The Philadelphia Church

And He said to them, "Follow Me, and I will make you fishers of men. (Matt 4:19)"

The following suggested or possible grouping of Scripture passages are offered to aid beginning fellowships. The readings and limited commentary are, hopefully, obviously thematically related. And the concept behind this selection is the resurrection of Christ Jesus.

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Readings for the Wave Sheaf Offering 2009

April 12, 2009

The person conducting services should open services with two or three hymns, or psalms, followed by an opening prayer acknowledging that two or three (or more) are gathered together in Christ Jesus’ name, and inviting the Lord to be with them.

The reading for the 2007 Wave Sheaf Offering began as follows:

The first passage read should be Leviticus chapter 23, verses 1 and 2, then verses 9 through 14.

Commentary: In the course of the calendar advancement, greater Christendom will celebrate the resurrection of Christ Jesus on the day when His resurrection should be observed as the Wave Sheaf Offering, an appointed feast of the Lord that is to be kept by all generations of Israel as is the weekly Sabbath to be kept. And as with the Sabbath commandment, which moved from being a law written on stone tablets that governed the actions of the hand and the body to being a law written on the fleshy tablets of the heart and the mind to govern the thoughts of the mind and the desires of the heart, the Wave Sheaf Offering moved from being the waving of the first ripe sheaf of Judean barley to being the celebration of Christ Jesus’ acceptance by the Father.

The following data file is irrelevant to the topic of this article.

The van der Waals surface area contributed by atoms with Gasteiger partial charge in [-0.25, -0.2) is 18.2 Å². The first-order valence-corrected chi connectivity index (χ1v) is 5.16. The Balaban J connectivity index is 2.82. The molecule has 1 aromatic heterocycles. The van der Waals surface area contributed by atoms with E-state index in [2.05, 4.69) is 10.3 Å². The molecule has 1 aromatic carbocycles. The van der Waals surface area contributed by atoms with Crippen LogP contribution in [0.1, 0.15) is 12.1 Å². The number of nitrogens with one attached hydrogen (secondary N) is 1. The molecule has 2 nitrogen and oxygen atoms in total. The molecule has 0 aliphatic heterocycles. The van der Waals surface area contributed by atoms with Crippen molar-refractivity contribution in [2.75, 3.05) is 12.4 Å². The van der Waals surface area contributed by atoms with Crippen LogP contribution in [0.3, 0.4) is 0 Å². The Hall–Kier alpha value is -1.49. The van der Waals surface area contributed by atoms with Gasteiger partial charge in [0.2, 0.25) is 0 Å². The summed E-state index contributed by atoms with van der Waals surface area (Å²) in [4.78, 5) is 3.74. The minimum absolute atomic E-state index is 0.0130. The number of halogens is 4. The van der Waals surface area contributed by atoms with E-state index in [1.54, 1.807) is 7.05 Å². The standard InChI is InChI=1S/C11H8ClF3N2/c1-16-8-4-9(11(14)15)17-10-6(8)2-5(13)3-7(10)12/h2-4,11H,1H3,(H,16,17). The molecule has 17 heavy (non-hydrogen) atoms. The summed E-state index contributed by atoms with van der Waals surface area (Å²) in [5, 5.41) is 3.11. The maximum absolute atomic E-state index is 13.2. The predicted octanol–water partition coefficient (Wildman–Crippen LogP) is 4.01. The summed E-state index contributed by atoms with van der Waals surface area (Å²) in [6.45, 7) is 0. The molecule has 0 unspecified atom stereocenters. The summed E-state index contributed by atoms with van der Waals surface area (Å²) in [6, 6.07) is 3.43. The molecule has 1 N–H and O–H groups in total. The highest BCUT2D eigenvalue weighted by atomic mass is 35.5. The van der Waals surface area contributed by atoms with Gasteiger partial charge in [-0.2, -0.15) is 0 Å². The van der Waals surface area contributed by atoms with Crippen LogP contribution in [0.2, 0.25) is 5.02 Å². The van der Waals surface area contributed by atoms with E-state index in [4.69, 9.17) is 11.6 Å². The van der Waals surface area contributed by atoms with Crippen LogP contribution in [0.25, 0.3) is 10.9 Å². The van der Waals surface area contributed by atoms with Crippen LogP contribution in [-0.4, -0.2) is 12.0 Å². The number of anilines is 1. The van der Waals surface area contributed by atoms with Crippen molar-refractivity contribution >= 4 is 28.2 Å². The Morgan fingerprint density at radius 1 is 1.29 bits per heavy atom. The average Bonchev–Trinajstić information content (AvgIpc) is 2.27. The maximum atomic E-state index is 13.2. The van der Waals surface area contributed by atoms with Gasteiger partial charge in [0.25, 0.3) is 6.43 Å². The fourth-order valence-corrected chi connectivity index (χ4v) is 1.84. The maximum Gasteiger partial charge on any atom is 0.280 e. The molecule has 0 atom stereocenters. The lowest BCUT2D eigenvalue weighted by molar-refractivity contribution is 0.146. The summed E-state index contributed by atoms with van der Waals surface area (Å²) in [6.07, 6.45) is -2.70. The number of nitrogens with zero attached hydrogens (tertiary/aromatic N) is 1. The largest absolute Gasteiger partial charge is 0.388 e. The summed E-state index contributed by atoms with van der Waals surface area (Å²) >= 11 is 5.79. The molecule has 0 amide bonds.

“When the old written code inscribed in stone tablets was abolished—this code physically divided humanity into two divisions, the Circumcised and the Uncircumcised (Eph 2:11-22)—and a new covenant was made with Israel, a covenant written on hearts and placed in minds (cf. Jer 31:33; Heb 8:10), the nation of Israel went from being the physically circumcised nation to being a spiritually circumcised nation, this spiritual circumcision coming after hearts are cleansed by faith.”